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Section 38.2 Permanent and Temporary Magnets

Magnetism in magnets can be temporary or permanent. You are already familiar with permanent magnets, such as the refrigerator magnets. Permanent magnets are magnetized materials that have magnetism already built into them and whose magnetism is not easily destroyed.

Magnetic materials near a magnet also act as it they were magnets. For instance, a paper clip hanging from a magnet attracts other paper clips as illustrated on the right. The first paper clip is an example of a temporary magnet.

Figure 38.2.1.

Similarly, electromagnets have magnetic property when current is flowing in the coil surrounding them. These are examples of Temporary magnets since their magnetism is not permanent.

Magnetizable materials, such as iron, cobalt, and nickel, can be transformed into permanent magnets by stroking the material with a permanent magnet as illustrated in Figure 38.2.2.

First, place an unmagnetized iron bar on a table. Now, take a permanent magnet and rub the iron bar with the same pole of the magnet along the length of the iron bar in the same direction over and over again as indicated. The iron bar will become permanently magnetized!

Figure 38.2.2.

Why do magnetizable materials become magnetized while other materials do not? You can trace the origin of magnetism in materials to the atomic level. Many atoms are tiny magnets themselves. In many materials, called ferromagnets or ferrimagnets, atomic magnets interact with each other such that they tend to align each other's poles.

In ferromagnets, the interatomic forces tend to align their magnetic poles, but thermal vibration tends to randomize them. If temperature is low enough, we find domains where atomic magnets are aligned overwhelmingly in one direction as shown in Figure 38.2.3. When the domains are small and randomly oriented, the piece of material does not act as a permanent magnet, but when the domains are large and overall oriented in similar directions, the piece would be a permanent magnet.

Figure 38.2.3. A magnetic material consists of domains of aligned magnetic domains. In an unmagnetized sample, the magnets are oriented in random directions. With magnetization, the sizes of the domains increases and they become more aligned.

When a material with atomic magnets is placed near a magnet, say near the South Pole of a permanent magnet, then the force of the external magnet tends to preferentially align the atomic magnets so that North Pole of the atomic magnet faces the South Pole of the external magnet. This leads to growth of magnetic domains that are aligned with the external magnet and large magnetic domains form that are oriented more or less in the direction of the external Poles.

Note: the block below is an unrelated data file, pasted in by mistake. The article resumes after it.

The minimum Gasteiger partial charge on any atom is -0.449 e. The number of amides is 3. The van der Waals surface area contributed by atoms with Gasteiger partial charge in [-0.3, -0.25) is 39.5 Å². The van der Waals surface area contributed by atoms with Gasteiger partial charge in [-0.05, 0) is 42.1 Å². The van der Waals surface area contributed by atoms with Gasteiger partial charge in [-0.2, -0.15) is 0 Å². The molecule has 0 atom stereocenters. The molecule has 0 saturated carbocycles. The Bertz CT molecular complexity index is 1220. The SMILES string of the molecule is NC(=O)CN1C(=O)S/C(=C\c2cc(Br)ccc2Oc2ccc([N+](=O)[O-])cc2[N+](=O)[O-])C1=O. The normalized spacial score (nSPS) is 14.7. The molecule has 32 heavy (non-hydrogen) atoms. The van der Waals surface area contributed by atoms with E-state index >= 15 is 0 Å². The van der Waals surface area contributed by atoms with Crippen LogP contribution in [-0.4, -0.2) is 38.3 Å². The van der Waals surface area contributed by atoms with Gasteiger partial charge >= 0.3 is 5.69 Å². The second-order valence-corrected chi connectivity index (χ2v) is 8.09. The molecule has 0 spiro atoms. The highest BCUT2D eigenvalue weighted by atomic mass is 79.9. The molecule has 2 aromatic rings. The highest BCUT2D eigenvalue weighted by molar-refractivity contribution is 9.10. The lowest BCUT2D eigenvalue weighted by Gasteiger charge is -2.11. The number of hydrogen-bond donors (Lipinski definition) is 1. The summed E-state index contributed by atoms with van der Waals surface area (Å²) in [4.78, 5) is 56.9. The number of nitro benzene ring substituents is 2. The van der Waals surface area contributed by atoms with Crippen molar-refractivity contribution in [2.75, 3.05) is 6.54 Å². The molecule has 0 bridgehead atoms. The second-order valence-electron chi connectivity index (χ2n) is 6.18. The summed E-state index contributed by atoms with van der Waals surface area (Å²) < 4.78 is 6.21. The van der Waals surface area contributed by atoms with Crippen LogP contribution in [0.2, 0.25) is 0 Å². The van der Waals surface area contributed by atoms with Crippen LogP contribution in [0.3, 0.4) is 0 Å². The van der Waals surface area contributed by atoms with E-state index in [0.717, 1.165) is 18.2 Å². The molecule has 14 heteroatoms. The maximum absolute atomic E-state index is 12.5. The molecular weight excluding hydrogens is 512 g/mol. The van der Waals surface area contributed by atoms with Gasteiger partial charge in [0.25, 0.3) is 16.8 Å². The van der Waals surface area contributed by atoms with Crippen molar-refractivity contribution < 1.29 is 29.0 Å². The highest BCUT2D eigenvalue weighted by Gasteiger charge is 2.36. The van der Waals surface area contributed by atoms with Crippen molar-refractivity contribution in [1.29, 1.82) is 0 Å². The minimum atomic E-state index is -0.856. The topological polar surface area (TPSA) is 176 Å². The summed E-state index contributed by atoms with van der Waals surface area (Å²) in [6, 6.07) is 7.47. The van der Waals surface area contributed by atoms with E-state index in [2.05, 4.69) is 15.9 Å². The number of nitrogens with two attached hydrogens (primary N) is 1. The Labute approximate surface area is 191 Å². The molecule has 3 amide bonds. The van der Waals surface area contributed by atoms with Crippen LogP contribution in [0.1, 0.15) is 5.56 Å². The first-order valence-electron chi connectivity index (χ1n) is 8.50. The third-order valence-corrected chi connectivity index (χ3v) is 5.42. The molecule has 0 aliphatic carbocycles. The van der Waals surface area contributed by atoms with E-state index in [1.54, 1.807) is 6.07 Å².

Subsection 38.2.1 Electromagnets

In April of 1820 Hans Christian Øersted of University of Copenhagen (Denmark) published a remarkable discovery that united the subjects of electricity and magnetism. It is said that, while performing physics demonstrations for students, Øersted noticed that, whenever he turned on the current in the wire, a magnetic needle placed nearby also reacted to the current as illustrated in Figure 38.2.4.

Figure 38.2.4. The magnetism of a straight-wire carrying a current. The small magnetic needles align around the the current.

An electromagnet makes use of the magnetism of moving charges in current carrying wires. We will study this fundamental aspect of magnetism in the succeeding chapter. To enhance the impact of current, the wire carrying a current is wound in loops with current flowing in the same direction in each loop. The magnetic field of each loop of current add together to enhance their magnetic effect.

The magnetism of electromagnets can be demonstrated by bringing a permanent magnet near an electromagnet as shown in Figure 38.2.5. The electromagnet acts just like a bar magnet with two poles since it attracts the North pole of the suspended permanent magnet when the current is one direction and repels the magnet when the orientation of the current is reversed. Electromagnet is an example of a temporary magnet that acts as a magnet when current through the material is on and as a non-magnet when the current is off.

Figure 38.2.5. Current acts as magnet. When a current flows through a wire, the wire exerts a magnetic force on a magnet. The magnetic force between current carrying wire is attractive if the current flows in one direction and repulsive when the current flows in the opposite direction.

Often, current carrying wires are wound around magnetizable material so that magnetic field of the current and the magnetized material add to produce a more powerful electromagnet. This is another way to transform a magnetizable material such as an iron bar into a permanent magnet. This is a preferred method of making new permanent magnets than by stroking the material.